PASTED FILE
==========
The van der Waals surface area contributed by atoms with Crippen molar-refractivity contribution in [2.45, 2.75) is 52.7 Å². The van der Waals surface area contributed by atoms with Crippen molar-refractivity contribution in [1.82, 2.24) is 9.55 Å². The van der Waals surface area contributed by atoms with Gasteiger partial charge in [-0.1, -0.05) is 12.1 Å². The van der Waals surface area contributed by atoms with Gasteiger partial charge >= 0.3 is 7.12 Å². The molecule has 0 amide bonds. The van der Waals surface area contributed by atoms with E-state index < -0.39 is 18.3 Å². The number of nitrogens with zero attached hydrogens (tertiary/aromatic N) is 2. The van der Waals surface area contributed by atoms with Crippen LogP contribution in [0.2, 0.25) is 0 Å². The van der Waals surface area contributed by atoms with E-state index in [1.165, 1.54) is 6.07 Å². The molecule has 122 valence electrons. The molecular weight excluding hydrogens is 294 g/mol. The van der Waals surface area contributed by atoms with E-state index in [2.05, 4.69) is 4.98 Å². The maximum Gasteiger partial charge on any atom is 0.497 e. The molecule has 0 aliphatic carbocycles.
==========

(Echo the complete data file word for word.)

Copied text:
The van der Waals surface area contributed by atoms with Crippen molar-refractivity contribution in [2.45, 2.75) is 52.7 Å². The van der Waals surface area contributed by atoms with Crippen molar-refractivity contribution in [1.82, 2.24) is 9.55 Å². The van der Waals surface area contributed by atoms with Gasteiger partial charge in [-0.1, -0.05) is 12.1 Å². The van der Waals surface area contributed by atoms with Gasteiger partial charge >= 0.3 is 7.12 Å². The molecule has 0 amide bonds. The van der Waals surface area contributed by atoms with E-state index < -0.39 is 18.3 Å². The number of nitrogens with zero attached hydrogens (tertiary/aromatic N) is 2. The van der Waals surface area contributed by atoms with Crippen LogP contribution in [0.2, 0.25) is 0 Å². The van der Waals surface area contributed by atoms with E-state index in [1.165, 1.54) is 6.07 Å². The molecule has 122 valence electrons. The molecular weight excluding hydrogens is 294 g/mol. The van der Waals surface area contributed by atoms with E-state index in [2.05, 4.69) is 4.98 Å². The maximum Gasteiger partial charge on any atom is 0.497 e. The molecule has 0 aliphatic carbocycles.